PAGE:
On September 22, 2008, Claimant was seen at Prince Avenue for follow up with respect to gastro-esophageal reflux disease (GERD), and cultured positive for H. pylori infection. Computed tomography ("CT") scans of the abdomen and pelvis showed a hemorrhagic or partially collapsed cyst in the right ovary, mild fatty infiltration of the liver, and fold thickening in the stomach indicating possible gastritis. (Tr. 328, 346.) The examining physician concluded that none of these findings required further treatment apart from continued use of Prevacid as necessary.

On October 7, 2008, Claimant was referred to a specialist for a vision checkup after being diagnosed with blurry vision. (Tr. 352.)

A CT scan of the pelvis performed December 3, 2008, revealed a hemorrhagic collapsed cyst in the right ovary measuring 2.2 cm which was similar to the CT of the pelvis of October 1, 2008, and a possibly new area of cyst or hemorrhagic cyst formation. (Tr. 324.)

On December 4, 2008, Claimant was seen at Prince Avenue for stomach pain. (Tr. 345.) The medical record reflects that that there was a language barrier and that it was difficult for medical professionals to communicate with her. ( Id. ) On December 11, 2008, Claimant was seen again at Prince Avenue complaining of headache. (Tr. 343.) The treating physician assigned diagnoses of ovarian cyst and sinusitis. ( Id. ). A CT of the head performed on that date revealed mild sinus disease involving the left sphenoid sinus, and no other abnormalities. (Tr. 357.)

On February 18, 2009, Claimant presented with anxiety and difficulty sleeping. March 10, 2009 medical records from Prince Avenue indicate that Claimant presented with chief complaints of headache and nerves, was hyperactive and had a hard time sitting still in the emergency room. (Tr. 392-93.) A CT of the brain performed on that date showed no evidence of acute intracranial abnormality. (Tr. 301.)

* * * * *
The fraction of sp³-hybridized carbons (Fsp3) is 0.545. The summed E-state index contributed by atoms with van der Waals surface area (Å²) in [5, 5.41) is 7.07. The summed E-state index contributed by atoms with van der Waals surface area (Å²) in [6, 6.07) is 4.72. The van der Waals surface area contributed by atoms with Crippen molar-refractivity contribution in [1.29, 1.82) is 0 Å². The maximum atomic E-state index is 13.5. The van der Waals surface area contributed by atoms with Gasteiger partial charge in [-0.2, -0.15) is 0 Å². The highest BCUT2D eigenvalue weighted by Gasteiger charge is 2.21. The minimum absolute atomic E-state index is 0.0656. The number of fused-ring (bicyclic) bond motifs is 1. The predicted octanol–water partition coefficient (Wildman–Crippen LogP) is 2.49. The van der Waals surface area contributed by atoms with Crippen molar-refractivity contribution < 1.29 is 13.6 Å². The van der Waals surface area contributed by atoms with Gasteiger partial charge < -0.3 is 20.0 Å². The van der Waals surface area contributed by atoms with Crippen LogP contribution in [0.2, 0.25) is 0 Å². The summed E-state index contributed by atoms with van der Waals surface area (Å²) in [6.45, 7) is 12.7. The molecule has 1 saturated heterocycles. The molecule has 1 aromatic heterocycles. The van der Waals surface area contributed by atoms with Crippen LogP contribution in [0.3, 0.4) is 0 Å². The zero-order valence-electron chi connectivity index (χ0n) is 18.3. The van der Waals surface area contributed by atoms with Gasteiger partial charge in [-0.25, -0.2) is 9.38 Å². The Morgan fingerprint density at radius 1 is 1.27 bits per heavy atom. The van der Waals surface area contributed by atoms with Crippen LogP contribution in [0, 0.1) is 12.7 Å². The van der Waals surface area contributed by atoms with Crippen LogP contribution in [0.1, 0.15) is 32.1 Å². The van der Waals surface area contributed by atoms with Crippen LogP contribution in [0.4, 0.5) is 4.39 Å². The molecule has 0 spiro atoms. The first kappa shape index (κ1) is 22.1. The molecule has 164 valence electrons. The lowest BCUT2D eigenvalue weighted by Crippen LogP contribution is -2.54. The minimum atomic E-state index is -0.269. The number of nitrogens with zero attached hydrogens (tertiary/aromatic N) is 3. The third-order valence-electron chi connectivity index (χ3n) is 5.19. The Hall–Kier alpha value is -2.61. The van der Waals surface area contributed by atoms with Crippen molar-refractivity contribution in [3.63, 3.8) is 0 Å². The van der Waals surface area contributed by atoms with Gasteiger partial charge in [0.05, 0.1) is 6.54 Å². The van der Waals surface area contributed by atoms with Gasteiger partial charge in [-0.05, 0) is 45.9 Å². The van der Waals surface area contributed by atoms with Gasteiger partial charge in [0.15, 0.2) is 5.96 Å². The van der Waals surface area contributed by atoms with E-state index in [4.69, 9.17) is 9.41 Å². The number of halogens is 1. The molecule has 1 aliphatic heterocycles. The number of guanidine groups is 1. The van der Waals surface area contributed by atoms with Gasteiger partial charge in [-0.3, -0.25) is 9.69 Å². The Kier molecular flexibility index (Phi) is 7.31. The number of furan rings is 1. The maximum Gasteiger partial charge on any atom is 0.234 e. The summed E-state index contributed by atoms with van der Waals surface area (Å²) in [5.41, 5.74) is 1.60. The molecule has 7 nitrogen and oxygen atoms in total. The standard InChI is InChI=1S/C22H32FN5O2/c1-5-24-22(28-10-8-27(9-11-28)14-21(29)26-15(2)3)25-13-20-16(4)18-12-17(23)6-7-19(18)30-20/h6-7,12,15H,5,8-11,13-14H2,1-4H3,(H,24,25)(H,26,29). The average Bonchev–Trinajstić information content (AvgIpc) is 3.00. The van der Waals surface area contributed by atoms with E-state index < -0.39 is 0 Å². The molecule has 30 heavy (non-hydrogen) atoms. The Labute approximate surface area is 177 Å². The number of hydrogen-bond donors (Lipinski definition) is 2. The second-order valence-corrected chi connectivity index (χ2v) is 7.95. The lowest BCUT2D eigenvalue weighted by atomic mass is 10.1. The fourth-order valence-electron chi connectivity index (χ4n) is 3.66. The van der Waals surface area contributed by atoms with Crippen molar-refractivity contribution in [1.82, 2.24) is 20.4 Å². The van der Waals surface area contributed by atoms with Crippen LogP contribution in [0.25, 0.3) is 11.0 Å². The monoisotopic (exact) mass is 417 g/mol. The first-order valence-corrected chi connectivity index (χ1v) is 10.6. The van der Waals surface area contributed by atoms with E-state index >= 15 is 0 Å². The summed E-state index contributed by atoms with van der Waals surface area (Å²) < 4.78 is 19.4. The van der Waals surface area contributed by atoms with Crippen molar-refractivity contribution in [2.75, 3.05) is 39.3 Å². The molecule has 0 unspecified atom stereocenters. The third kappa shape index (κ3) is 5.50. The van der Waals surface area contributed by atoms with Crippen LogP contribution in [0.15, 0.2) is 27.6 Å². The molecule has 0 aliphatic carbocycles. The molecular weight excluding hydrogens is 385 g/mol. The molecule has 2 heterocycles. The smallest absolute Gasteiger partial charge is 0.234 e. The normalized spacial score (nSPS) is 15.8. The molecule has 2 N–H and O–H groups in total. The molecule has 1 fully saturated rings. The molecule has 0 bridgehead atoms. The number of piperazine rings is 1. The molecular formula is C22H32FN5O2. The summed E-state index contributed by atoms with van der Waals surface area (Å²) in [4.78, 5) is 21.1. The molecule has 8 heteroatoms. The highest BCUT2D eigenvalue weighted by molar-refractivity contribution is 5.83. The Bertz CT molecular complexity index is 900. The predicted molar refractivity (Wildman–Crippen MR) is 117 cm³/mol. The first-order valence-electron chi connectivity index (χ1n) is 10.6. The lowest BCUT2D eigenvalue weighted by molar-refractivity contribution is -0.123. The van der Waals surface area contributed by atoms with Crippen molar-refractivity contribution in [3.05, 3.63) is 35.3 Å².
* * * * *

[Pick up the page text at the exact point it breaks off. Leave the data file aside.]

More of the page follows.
On March 18, 2009, Claimant was seen again at Prince Avenue for "bad headaches" for which she had also been to the emergency room. (Tr. 308.) She reported having raging fits in which she had broken dishes. (Tr. 310.) Her physician diagnosed her with chronic unresolving headaches, sinusitis, and anxiety and referred her to a neurologist. (Tr. 308-10.)

Claimant was seen on March 24, 2009 by Dr. Anthony DaCunha, M.D., of Physicians South Neurology for complaints of daily headache located in the back of her head and frontal areas. The headaches were associated with blurry vision, dizziness, nausea and intolerance of light, sound and smell. A CT scan of Claimant's head performed at that time was normal. (290.) In addition, electroencephalograms (EEG), a Visual Evoked Potentials (VEP) study, and a Brain Auditory Evoked Potential (BAEP) study all of which were performed a week later showed normal results. (Tr. 292-94.)